Notre Dame is Betting on Young Hispanic Catholics to be the Future of the Church
Del Real founded Iskali – an Aztec word for growth and resurgence – as a Catholic young adult group when he was 20.
Hispanics are one of the fastest-growing demographic groups in the United States, but they are also leaving the Catholic Church at the fastest rate, says the founder of an outreach group to young Latinos.
Vicente Del Real, the founder of Iskali, is setting out to address that very issue.
“I believe young Latinos are leaving the church, not because they want to, but because we are not reaching out to them,” he said.
Del Real founded Iskali – an Aztec word for growth and resurgence – as a Catholic young adult group when he was 20. After seven years he turned it into a non-profit evangelization effort to form and encourage young Latino people in the Catholic faith.
The ministry caught the eye of Catholic leaders interested in investing in the future of the Church. Iskali is now on the verge of expanding, thanks to a partnership with the University of Notre Dame’s McGrath Institute for Church Life and a $1.5 million grant from the Lilly Endowment.
The grant will connect Iskali to McGrath’s Young Adult Innovation Hub, part of its Thriving in Ministry initiative, to strengthen Hispanic Catholic communities at the parish level.
The McGrath Institute collaborates with Catholic dioceses, parishes, and schools in providing evangelical tools and spiritual formation. The grant will support a partnership between McGrath and Iskali in twelve parishes around the country.
“We are going to have some of the best theologians in the country forming young Latinos, which I think is powerful,” Del Real, 33, told CNA.
The ministry’s model for evangelization involves relationship-building in small groups of 7-12 Hispanic young adults. A young adult doesn’t have to be Latino in order to join an Iskali group. Although Hispanics are the target group, he said.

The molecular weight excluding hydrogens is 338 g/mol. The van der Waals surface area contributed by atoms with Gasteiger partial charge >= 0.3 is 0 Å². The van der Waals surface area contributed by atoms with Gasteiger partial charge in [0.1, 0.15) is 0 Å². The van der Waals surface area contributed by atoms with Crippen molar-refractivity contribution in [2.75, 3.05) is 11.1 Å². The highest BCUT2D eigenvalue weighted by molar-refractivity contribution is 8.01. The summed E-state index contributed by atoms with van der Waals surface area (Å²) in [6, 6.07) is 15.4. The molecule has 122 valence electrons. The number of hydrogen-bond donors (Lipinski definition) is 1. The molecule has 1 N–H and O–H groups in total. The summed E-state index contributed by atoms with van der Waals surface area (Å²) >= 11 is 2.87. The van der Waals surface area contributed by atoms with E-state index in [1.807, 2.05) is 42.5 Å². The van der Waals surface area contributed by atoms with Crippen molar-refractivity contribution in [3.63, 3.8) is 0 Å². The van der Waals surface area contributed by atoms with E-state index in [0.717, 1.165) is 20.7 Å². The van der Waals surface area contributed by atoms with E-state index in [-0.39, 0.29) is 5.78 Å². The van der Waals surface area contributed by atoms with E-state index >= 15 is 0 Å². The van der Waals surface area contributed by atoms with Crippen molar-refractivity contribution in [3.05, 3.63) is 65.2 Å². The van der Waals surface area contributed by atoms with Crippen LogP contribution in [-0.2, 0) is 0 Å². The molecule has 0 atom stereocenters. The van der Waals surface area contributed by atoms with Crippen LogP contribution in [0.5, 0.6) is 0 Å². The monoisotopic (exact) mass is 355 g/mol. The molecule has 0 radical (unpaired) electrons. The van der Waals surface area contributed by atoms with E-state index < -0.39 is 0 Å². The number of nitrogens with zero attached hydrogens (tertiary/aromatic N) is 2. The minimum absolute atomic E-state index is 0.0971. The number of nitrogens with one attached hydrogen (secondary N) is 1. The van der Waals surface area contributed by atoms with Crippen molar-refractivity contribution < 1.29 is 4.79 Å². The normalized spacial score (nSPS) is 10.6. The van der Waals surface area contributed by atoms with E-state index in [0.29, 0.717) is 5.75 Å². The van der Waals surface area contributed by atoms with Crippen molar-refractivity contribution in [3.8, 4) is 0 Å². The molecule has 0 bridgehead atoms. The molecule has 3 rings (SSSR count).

Iskali has a presence on two college campuses and approximately 20 parishes in the Chicago suburbs. It also has outreach programs in Milwaukee and Indianapolis.
Del Real said that the generation of Latinos whose parents were immigrants or first-generation Americans feel comfortable with the Hispanic culture. However, the next generation of Hispanic children living in the United States shares both American culture and Hispanic culture, which puts them “in the middle,” Del Real said.
And that’s the demographic that needs to be reached, he said, adding that the Church is “missing” these young adults.
“That‘s the future of the priesthood. That’s the future of vocations. That’s the future of lay ministry. That’s the future of college ministry, you know, and I think there is a big urgency to reach out to them,” he said.
Del Real said he has been getting calls from dioceses almost every week asking if he can bring Iskali to their parishes.
In the past, Iskali didn’t have the resources to meet such a demand. But with its new partnership with the University of Notre Dame, Iskali may be on the cusp of meeting that demand. One of the goals Del Real said he has for the initiative is to create a model where young adults can start an Iskali group in their parishes.
“With this grant, we're going to create a process so people can have a place to go get trained in our model,” he said. He added that he hopes to implement the first training by the summer of 2023.
Iskali will have access to training and resources from the McGrath Institute’s Science and Religion Initiative, which develops the communications skills of educators speaking about faith and reason, and science and religion, Maggie Scroope, program director of communications for the McGrath Institute told CNA.
The McGrath Institute will provide a 12-part video series called “Into Life,” in addition to other pastoral resources that were created in partnership with the Sisters of Life and the Institute’s Life and Human Dignity program, Scroope said.
Del Real said that is excited about the chance to reach more young adult Latinos.
“This is just a great opportunity for us to sustain the work that we are already doing,” Del Real said.
“But also think about how we can reach out to more people and help more parishes reach out to young Latinos and that may or may not be in their pews,” he said.
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